Is it really that bad? You’re doomed? Don’t panic, it doesn’t mean that you don’t have a chance to turn things around. You always have another chance. Some can turn it around during the school year, and some have to wait for a fresh start. Either way, it’s not hopeless!
Everyone has advice on how to manage a classroom. If you choose someone else’s advice, tweak it and make it your own. Below are some ways I have learned to manage my class over the last 29 years.
- Love them. You are not always going to like them, but you should love them. I treat my students the way I would want someone to treat my child. I spend too many hours in the day, and months in the year, not to think of them as my own kids.
- Respect them. It is not okay to call a child names, ever. Whatever you are thinking, should not come out of your mouth. I take a “Woo-sah”, give the kid a timeout, or I will take a timeout before I say something I will regret. And, unfortunately, respect is not always a two-way street, but we are the adults in the room.
- Being Mean Doesn’t Work. There’s a difference between being a teacher who will not let the kids run all over them and being mean. A mean teacher uses sarcasm to put students down. A mean teacher discusses a child’s personal issues in earshot of other students and/or adults. A mean teacher does his/her best to make a child as miserable as they are, on a consistent basis. Humiliation is not a form of classroom management!
- Be Consistent. There are routines I follow in my classroom that I stick with all year. There are consequences to certain actions. I work hard on avoiding favorites so that I can treat all my students fairly.
- Be flexible. Wait a minute! Didn’t I just say to be consistent? Well, you have to be able to change when necessary. You have to make adjustments.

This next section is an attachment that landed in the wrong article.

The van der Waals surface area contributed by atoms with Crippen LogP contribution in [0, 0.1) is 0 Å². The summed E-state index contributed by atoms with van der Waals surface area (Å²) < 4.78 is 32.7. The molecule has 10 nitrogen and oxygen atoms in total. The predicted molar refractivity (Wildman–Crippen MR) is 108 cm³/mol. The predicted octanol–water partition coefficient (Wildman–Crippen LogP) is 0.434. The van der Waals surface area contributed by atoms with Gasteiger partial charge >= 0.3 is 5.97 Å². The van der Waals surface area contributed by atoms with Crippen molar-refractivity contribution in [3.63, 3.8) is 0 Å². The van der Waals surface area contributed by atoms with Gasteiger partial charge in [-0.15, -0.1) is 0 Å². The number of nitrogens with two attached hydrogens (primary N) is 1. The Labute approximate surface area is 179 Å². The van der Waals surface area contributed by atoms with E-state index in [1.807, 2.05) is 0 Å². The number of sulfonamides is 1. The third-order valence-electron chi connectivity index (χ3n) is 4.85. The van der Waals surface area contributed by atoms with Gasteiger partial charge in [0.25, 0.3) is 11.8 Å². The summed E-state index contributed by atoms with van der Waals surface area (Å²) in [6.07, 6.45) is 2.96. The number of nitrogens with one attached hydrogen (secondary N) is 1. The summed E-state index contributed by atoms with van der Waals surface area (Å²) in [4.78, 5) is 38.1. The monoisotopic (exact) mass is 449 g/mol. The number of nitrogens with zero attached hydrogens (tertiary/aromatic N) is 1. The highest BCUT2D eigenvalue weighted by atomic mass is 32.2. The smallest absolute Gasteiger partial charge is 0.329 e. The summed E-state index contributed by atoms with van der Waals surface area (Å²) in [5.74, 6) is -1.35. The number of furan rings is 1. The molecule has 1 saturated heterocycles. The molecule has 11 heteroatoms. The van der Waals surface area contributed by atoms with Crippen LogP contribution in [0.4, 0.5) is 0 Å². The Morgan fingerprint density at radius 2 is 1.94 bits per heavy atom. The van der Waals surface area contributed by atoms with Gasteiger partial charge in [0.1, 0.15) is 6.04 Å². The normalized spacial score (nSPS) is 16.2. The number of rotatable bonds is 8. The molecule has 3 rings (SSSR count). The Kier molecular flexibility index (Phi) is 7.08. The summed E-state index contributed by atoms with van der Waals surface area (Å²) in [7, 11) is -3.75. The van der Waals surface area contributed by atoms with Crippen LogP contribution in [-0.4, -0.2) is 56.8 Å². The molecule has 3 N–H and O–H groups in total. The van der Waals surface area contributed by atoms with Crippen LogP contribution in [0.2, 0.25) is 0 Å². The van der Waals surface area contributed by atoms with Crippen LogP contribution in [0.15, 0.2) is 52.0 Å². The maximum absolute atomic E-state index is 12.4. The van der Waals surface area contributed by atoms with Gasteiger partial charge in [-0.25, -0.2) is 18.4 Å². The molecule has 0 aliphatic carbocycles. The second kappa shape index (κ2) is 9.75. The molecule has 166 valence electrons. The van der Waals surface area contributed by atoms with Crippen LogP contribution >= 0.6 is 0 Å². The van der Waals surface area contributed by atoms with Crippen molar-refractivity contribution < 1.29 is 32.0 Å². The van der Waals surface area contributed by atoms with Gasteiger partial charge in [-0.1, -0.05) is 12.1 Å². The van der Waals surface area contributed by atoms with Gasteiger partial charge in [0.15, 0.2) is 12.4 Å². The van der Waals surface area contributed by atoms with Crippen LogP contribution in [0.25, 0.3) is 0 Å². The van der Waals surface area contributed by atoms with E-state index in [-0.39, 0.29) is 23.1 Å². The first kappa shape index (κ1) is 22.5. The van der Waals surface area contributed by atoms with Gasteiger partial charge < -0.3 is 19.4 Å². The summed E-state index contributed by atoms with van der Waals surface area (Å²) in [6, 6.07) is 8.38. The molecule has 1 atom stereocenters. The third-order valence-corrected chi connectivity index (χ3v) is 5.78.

- Smile and/or Laugh. A smile cures so many ailments. My students always get a kick out of seeing me laugh, especially when it’s ” tears flowing from my eyes” laughter. It definitely helped build a connection between my students and I.
- I am Not Their Friend. There are many teachers who do not agree with me on this point. However, my friends are grown folks who are my peers. If I am going to make new friends at this time in my life, they are not going to be 10 or 11 years old. There is a line that my students know they can not cross, and that’s because of our adult/child relationship. If you treat the student as your friend, then they will probably treat you the way they treat their friends.
- Screaming and Yelling are Useless. I can’t say this enough. They.do.not.hear.you. Seriously, they don’t hear you. It’s like the“Charlie Brown” classroom, “Wub, Wub, Wub”. Being calm works so much better than screaming, I learned that a long time ago. If I ever raise my voice, and I rarely do, my kids know, “Oh, oh!”
- Find Out “Why?” We are overwhelmed with everything that is required of us, it makes us lose sight of the little things that might make a difference. Sometimes we have to take a second and find out why a particular child is acting out. Our rush to judgement oftentimes leads us to handle students in a matter that only exacerbates a situation.
- Engage and Challenge them. We are certainly not paid to entertain. So no, you don’t have to sing, dance, and dress in costumes. Although I do dance and sing, I have stayed away from costumes.:) I can’t keep them from being bored every second of the day, but I’ve found student guided learning and integrating technology work a lot better than constant teacher directed learning, teaching to the test, and textbooks. Make sure perceived notions of your class “population” doesn’t keep you from holding them to high expectations.
This blog post was originally posted in Lisa Mims’ blog Diary of a Public School Teacher.